Since then IWC has increased its use of HDPE and expanded on its methods of installation to include conventional open trench installations along with horizontal directional drilling in a variety of applications. Indianapolis engineers shared their thoughts on HDPE and their installation guidelines and were helpful in answering many questions for Dalton Utilities.

“The engineers for Indianapolis were pretty much the pioneers for using polyethylene on a large scale in the water industry,” said Steve Bratton of Dalton Utilities. “They were extremely happy with polyethylene so we installed 750,000 feet of HDPE for the first phase of the project and went from a leaking, corroded system to a completely fused homogeneous system that won’t corrode.”

For the second phase of the project, W.L. Hailey was not only the low bidder and selling themselves as being able to do something that other contractors’ thought was impossible; they were delving into unfamiliar territory as far as the type of pipe being used.

“With limited experience using polyethylene, the first step we made was to visit with pipe manufactures and McElroy fusion experts to learn all we could about the pipe and fusion procedures,” said Monte Beasley of W.L. Hailey. “We determined early on that additional fusion equipment made up for the expense by saving time.”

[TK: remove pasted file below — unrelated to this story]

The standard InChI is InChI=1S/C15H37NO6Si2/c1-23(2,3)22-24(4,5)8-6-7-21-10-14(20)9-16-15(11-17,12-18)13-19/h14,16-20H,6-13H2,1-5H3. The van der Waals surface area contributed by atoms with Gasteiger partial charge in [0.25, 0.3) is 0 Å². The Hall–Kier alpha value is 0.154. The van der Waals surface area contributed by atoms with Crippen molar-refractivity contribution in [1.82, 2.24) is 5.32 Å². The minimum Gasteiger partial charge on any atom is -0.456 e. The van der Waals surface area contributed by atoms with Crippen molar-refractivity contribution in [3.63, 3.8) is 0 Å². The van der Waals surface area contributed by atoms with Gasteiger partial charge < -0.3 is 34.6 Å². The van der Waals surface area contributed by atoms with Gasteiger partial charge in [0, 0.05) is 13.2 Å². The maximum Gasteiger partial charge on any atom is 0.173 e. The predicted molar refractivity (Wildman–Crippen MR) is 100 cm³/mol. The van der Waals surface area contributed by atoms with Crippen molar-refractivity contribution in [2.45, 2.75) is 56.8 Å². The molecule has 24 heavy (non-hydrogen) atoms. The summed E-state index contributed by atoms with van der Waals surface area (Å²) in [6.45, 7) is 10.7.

Hailey purchased a total of 19 McElroy fusion machines for the project. Beasley explained that one crew could operate three fusion machines in the same amount of time it takes to run one. “We knew with the extra equipment, we could essentially triple the production from what we had originally estimated,” said Beasley.

The process of running additional fusion equipment at the same time is called ‘piggy backing.’ While the fusion joint is cooling on the first fusion procedure, there is time to start a second and third fusion joint in additional machines. While the second and third joints are cooling, the first is ready to be moved and the process rotates accordingly.

Perhaps the most beneficial aspect of the project is the ‘partnering’ agreement between W.L. Hailey and Dalton Utilities. Bratton and Beasley agree that ‘partnering,’ has played a significant role in the success of the project. Under this type of arrangement, the municipality and the contractor work towards agreed upon goals that will benefit all concerned. With this as the primary focus, it is easy to avoid the head butting that is often present between the contractor and owner of a project. Partnering thrives in an atmosphere of trust and openness and flounders when co-operation is absent.

In the water industry, HDPE has mostly been used for directional boars under rivers and roads. Dalton has now joined cities like Indianapolis , St. Petersburg , Louisville and many smaller cities and rural water districts in using HDPE as a large-scale solution to their water problems.

“It is rare that the longest lasting and most efficient solution is also the least expensive,” said Bratton. “As long as the operator stays within the fusion specifications, polyethylene is an ideal, long-term solution for water infrastructure.”

The project is now in phase three of the total operation that is on schedule to be completed in 2006.